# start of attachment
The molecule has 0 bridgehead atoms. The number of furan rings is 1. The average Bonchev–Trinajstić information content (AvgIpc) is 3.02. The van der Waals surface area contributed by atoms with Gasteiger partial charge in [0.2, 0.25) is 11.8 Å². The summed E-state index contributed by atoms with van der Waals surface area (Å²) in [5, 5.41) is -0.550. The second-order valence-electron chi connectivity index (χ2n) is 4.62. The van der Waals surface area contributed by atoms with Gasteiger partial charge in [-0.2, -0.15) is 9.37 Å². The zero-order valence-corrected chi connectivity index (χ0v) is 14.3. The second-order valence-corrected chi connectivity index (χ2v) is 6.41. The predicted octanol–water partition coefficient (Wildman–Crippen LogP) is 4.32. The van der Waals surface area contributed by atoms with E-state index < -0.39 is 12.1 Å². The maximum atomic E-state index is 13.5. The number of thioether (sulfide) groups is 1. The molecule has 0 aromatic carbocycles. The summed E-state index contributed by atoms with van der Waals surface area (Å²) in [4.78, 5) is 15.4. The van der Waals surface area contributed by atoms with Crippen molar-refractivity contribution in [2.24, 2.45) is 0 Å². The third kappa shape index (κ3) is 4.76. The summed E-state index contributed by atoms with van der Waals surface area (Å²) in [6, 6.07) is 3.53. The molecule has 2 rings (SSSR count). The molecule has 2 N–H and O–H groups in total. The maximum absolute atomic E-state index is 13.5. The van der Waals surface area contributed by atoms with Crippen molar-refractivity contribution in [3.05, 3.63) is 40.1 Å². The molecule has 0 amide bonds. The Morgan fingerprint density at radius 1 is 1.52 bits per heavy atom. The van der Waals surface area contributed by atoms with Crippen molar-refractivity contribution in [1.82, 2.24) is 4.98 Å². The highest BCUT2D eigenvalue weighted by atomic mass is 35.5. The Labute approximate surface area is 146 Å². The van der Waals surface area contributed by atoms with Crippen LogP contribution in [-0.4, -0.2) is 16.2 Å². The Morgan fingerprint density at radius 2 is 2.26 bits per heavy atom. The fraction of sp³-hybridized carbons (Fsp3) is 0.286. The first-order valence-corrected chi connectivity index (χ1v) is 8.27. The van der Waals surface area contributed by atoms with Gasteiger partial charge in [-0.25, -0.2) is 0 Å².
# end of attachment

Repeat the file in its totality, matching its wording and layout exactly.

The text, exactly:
The molecule has 0 bridgehead atoms. The number of furan rings is 1. The average Bonchev–Trinajstić information content (AvgIpc) is 3.02. The van der Waals surface area contributed by atoms with Gasteiger partial charge in [0.2, 0.25) is 11.8 Å². The summed E-state index contributed by atoms with van der Waals surface area (Å²) in [5, 5.41) is -0.550. The second-order valence-electron chi connectivity index (χ2n) is 4.62. The van der Waals surface area contributed by atoms with Gasteiger partial charge in [-0.2, -0.15) is 9.37 Å². The zero-order valence-corrected chi connectivity index (χ0v) is 14.3. The second-order valence-corrected chi connectivity index (χ2v) is 6.41. The predicted octanol–water partition coefficient (Wildman–Crippen LogP) is 4.32. The van der Waals surface area contributed by atoms with E-state index < -0.39 is 12.1 Å². The maximum atomic E-state index is 13.5. The number of thioether (sulfide) groups is 1. The molecule has 0 aromatic carbocycles. The summed E-state index contributed by atoms with van der Waals surface area (Å²) in [4.78, 5) is 15.4. The van der Waals surface area contributed by atoms with Crippen molar-refractivity contribution in [2.24, 2.45) is 0 Å². The third kappa shape index (κ3) is 4.76. The summed E-state index contributed by atoms with van der Waals surface area (Å²) in [6, 6.07) is 3.53. The molecule has 2 rings (SSSR count). The molecule has 2 N–H and O–H groups in total. The maximum absolute atomic E-state index is 13.5. The van der Waals surface area contributed by atoms with Crippen molar-refractivity contribution in [3.05, 3.63) is 40.1 Å². The molecule has 0 amide bonds. The Morgan fingerprint density at radius 1 is 1.52 bits per heavy atom. The van der Waals surface area contributed by atoms with Crippen molar-refractivity contribution in [1.82, 2.24) is 4.98 Å². The highest BCUT2D eigenvalue weighted by atomic mass is 35.5. The Labute approximate surface area is 146 Å². The van der Waals surface area contributed by atoms with Crippen LogP contribution in [-0.4, -0.2) is 16.2 Å². The Morgan fingerprint density at radius 2 is 2.26 bits per heavy atom. The fraction of sp³-hybridized carbons (Fsp3) is 0.286. The first-order valence-corrected chi connectivity index (χ1v) is 8.27. The van der Waals surface area contributed by atoms with Gasteiger partial charge in [-0.25, -0.2) is 0 Å².